It's possible that Trump is really only interested in speaking with Elon Musk about the future of electric cars and/or the unique startup-to-success stories of Elon's companies, but it would make just as much sense for him to be interested in a Mars mission to unite the country under his leadership. The work is already being done, so in a way Trump just needs to make a few of his famous "deals" to help things along to be able to plant his name on it.
Engineers behind Tesla's Full Self-Driving Capability prepare to release the first iteration of its autonomous driving feature "definitely" within six months time. In fact, Elon Musk revealed through a tweet that Full Self-Driving features could come as early as three months from now. Musk didn't indicate in specific what portion of Tesla's Full Self-Driving Capability will be made available in three to six months time, but we do know that the software update will activate all eight surround cameras on the vehicle as opposed to only four needed by Enhanced Autopilot.
Elon Musk announced Sunday that the company plans to release major hardware revisions every 12 to 18 months, declaring that anyone who expects major upgrades for older vehicles is "buying the wrong car."
Tesla's strategy bears a striking resemblance to the flagship smartphone market. Take for example Apple: the company releases a new iPhone every year and aims to introduce new features with every iteration. But with these major changes, sometimes older hardware revisions are more advanced than newer models. Software updates that bring new features may be designed with existing cars in mind. But for newer models, the testing process can sometimes take more time as the company ensures all features are running smoothly.
New details of Tesla's mysterious P100D battery pack, which Tesla CTO JB Straubel once described as having notable changes in battery module and pack technology, and a "complete redo on the cooling architecture", have emerged.
Tesla was able to fit more of its cylindrical 18650 lithium-ion battery cells into each of the 16 modules making up the P100D battery pack. There is also an increased battery capacity beyond 100 kWh, and what appears to be a replaceable connector that allows Tesla to retrofit older vehicles with the newer battery pack.
After announcing the project back in September, we have now learned that Tesla and Southern California Edison (SCE) have completed the massive 80 MWh energy storage station using Tesla's new Powerpack 2 at the Mira Loma substation.
There are a few bigger projects in various phases of development, but it looks like this one is the biggest energy storage project in the world using lithium-ion batteries currently in operation. The system will charge using electricity from the grid during off-peak hours, when demand is low, and then deliver electricity during peak hours to help maintain the reliability and lower SCE's dependence on natural gas peaker plants. A company executive recently said that Tesla was in talks for 'a number of new large' utility-scale energy storage projects.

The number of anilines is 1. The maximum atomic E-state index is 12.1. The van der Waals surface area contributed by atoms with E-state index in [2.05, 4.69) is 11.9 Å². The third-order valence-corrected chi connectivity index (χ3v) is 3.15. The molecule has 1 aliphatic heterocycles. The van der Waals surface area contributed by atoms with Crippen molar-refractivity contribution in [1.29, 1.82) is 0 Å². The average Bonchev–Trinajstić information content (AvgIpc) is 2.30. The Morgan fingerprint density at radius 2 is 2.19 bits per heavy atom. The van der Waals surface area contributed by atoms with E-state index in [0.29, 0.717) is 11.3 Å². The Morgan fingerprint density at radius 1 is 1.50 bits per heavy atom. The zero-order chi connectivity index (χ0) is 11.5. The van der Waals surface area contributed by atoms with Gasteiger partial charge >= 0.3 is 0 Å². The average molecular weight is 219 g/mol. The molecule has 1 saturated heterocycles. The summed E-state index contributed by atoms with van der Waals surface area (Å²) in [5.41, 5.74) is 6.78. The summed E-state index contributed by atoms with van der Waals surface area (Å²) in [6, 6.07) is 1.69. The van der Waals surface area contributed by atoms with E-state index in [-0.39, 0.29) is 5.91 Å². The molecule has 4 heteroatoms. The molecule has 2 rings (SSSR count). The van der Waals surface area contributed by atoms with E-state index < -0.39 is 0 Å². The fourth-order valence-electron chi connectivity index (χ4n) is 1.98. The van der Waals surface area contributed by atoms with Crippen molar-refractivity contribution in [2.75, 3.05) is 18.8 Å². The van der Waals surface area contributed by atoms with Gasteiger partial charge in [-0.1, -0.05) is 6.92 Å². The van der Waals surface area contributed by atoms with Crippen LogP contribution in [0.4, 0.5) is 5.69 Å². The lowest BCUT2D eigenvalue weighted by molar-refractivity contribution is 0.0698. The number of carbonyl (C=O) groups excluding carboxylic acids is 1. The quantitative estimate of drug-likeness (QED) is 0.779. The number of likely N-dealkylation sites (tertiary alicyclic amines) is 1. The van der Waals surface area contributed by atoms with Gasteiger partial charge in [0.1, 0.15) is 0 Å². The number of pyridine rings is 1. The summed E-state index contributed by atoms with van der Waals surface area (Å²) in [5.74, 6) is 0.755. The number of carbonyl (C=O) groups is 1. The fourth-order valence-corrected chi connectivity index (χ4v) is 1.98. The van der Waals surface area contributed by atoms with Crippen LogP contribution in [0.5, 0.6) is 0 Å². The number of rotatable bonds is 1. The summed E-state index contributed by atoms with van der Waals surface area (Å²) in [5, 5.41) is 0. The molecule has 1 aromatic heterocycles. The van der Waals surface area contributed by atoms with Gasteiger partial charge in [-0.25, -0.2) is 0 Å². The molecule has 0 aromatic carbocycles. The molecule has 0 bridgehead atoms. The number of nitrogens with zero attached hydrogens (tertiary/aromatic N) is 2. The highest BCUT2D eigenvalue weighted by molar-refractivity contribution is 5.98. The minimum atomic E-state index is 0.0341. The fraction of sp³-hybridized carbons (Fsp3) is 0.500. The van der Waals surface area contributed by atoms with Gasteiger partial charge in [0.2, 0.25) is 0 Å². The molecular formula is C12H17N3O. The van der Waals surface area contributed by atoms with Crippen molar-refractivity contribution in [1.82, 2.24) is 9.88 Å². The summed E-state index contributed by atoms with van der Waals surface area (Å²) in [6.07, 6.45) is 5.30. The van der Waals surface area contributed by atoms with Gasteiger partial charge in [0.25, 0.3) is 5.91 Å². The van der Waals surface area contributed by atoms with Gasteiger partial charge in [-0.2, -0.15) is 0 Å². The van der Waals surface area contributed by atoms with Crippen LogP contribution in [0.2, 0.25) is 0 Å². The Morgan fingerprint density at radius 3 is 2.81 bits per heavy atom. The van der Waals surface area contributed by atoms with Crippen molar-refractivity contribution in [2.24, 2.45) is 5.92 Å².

Zach says: This article features an exclusive interview with the BadgerLoop team, as well as behind the scenes photos. Highly recommended if you wish you could be part of this weekend's competition!
Day 1 of SpaceX's long awaited Hyperloop Pod Competition is underway in Hawthorne, California. Approximately thirty teams competing in the SpaceX-sponsored event including the winner from last year's Hyperloop Design Weekend, MIT, will be judged on four categories ranging from safest and most reliable pod to best performing while in flight.
Hyperloop One's top executives are already thinking ahead to a future where lightning-quick travel is as commonplace as automated vehicles, and vice versa. "The idea is you have a transmitter in your car," Nick Earle [SVP of Global Field Operations] said. "As you approach the hyperloop, it would be like a fast pass on the freeway. So you actually get the ability to open the air lock and drive into the tube."
In talking to these companies, Earle says he describes Hyperloop One as the WAN, or wide area network, of transportation that should be able to interface with all the local area networks, or LANs. "We want any autonomous vehicle to go into our system," he said.
Think it's funny that some cars still need gas? Our brand new 'haha, gas' series is made for Tesla fans & owners who support Elon's electric revolution. There are three different versions featuring Tesla's different vehicles - Model S, Model 3, and Model X.